SEC, DOJ Charge New Jersey Man With Operating $50 Million Ponzi Scheme

The Securities and Exchange Commission ("SEC") and Department of Justice ("DOJ") filed charges against a New Jersey man, charging that he operated a Ponzi scheme that raised over $50 million from investors who believed they were investing in rental apartment buildings in New Jersey and Pennsylvania.  The SEC charged Connolly with multiple violations of federal securities laws, while the DOJ brought a 16-count indictment consisting of one count of securities fraud, five counts of mail fraud, three counts of wire fraud, and seven counts of money laundering. 

Beginning in 1996, Connolly formed at least twenty-five separate investment vehicles, each of which was used for a separate offering of securities to investors and purported to use the proceeds to acquire and manager one or more rental apartment buildings in Pennsylvania or New Jersey.  For each offering, Connolly draft an offering prospectus given to investors that detailed the "shares" each would receive in return for their investment.  In total, Connolly raised more than $50 million from over 200 investors until the scheme unraveled in 2009.

According to authorities, the operation turned criminal sometime in 2006, when Connolly fraudulently induced investors to purchase interests in certain investment vehicles by making material misrepresentations concerning the use and segregation of investor funds.  For example, while Connolly represented that the proceeds of an offering would be used solely to purchase the specific properties identified in the offering prospectus, this was inaccurate.  Instead, on numerous occasions Connolly used funds from one offering to purchase properties that were the subject of a different offering.  Additionally, Connolly used investor funds to make purported cash flow dividends from the performance of the properties tied to each offering, a classic hallmark of a Ponzi scheme.  Investor funds were also used to make improper payments totaling $2 million to Connolly, as well as refinance properties and other unauthorized uses.  When the scheme unraveled in 2009, the properties owned by the investment vehicles were forced into foreclosure, thus eliminating all investor interests.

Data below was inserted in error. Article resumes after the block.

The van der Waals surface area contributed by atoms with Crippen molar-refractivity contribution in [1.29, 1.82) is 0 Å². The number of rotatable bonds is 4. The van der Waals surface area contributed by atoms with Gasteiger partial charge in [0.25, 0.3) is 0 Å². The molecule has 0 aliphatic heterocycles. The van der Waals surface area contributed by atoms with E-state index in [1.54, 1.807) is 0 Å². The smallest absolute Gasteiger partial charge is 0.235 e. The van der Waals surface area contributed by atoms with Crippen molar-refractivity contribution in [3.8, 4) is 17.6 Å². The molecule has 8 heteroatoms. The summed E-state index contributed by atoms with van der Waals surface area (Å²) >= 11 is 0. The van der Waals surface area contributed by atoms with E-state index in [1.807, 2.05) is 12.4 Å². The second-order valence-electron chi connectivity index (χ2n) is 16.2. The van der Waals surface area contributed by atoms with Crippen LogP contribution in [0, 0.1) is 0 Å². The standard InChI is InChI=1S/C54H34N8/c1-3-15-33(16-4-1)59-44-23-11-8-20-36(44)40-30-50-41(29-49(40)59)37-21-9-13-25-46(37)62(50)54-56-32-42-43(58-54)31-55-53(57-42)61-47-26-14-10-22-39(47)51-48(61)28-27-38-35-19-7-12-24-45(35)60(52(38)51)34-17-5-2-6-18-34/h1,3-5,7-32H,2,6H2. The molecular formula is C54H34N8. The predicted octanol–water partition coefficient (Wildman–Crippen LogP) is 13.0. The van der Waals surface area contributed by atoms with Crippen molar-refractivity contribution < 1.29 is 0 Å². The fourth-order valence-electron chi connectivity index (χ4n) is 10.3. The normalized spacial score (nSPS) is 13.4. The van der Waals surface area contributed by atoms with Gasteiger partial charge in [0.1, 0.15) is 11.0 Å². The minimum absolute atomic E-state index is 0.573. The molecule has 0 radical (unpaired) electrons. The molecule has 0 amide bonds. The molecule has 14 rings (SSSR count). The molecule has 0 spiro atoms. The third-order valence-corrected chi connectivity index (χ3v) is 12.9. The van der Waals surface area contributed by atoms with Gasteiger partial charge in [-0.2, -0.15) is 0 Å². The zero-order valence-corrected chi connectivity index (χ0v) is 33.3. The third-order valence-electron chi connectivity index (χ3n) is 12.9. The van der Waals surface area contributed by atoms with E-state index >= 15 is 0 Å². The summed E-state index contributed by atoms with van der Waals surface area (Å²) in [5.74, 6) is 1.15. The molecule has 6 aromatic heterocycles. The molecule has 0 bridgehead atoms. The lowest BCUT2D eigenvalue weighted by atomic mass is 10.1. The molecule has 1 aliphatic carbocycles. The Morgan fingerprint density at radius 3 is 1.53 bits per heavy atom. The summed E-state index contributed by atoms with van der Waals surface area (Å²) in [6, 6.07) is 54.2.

The SEC is seeking permanent injunctive relief, disgorgement of ill-gotten gains, and financial penalties.   Each of the criminal charges except money laundering carries a maximum sentence of twenty years in prison, while Connolly faces a maximum potential sentence of ten years for the money laundering charge.  

A copy of the SEC lawsuit is here.